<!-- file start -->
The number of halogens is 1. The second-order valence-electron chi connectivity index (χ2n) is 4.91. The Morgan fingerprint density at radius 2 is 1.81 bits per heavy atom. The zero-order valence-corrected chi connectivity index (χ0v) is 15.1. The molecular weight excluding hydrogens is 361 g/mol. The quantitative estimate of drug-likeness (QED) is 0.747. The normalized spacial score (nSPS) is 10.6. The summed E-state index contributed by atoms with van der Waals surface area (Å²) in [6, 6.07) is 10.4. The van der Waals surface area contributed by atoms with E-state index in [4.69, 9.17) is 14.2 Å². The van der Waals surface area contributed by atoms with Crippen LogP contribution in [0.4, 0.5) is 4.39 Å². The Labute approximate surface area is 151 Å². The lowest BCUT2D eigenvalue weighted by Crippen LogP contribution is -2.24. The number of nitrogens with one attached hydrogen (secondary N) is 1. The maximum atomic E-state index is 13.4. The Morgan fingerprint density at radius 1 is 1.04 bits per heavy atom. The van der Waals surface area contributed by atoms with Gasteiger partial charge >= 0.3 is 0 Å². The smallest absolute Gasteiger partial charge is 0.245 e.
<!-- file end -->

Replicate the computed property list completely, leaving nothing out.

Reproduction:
The number of halogens is 1. The second-order valence-electron chi connectivity index (χ2n) is 4.91. The Morgan fingerprint density at radius 2 is 1.81 bits per heavy atom. The zero-order valence-corrected chi connectivity index (χ0v) is 15.1. The molecular weight excluding hydrogens is 361 g/mol. The quantitative estimate of drug-likeness (QED) is 0.747. The normalized spacial score (nSPS) is 10.6. The summed E-state index contributed by atoms with van der Waals surface area (Å²) in [6, 6.07) is 10.4. The van der Waals surface area contributed by atoms with E-state index in [4.69, 9.17) is 14.2 Å². The van der Waals surface area contributed by atoms with Crippen LogP contribution in [0.4, 0.5) is 4.39 Å². The Labute approximate surface area is 151 Å². The lowest BCUT2D eigenvalue weighted by Crippen LogP contribution is -2.24. The number of nitrogens with one attached hydrogen (secondary N) is 1. The maximum atomic E-state index is 13.4. The Morgan fingerprint density at radius 1 is 1.04 bits per heavy atom. The van der Waals surface area contributed by atoms with Gasteiger partial charge >= 0.3 is 0 Å². The smallest absolute Gasteiger partial charge is 0.245 e.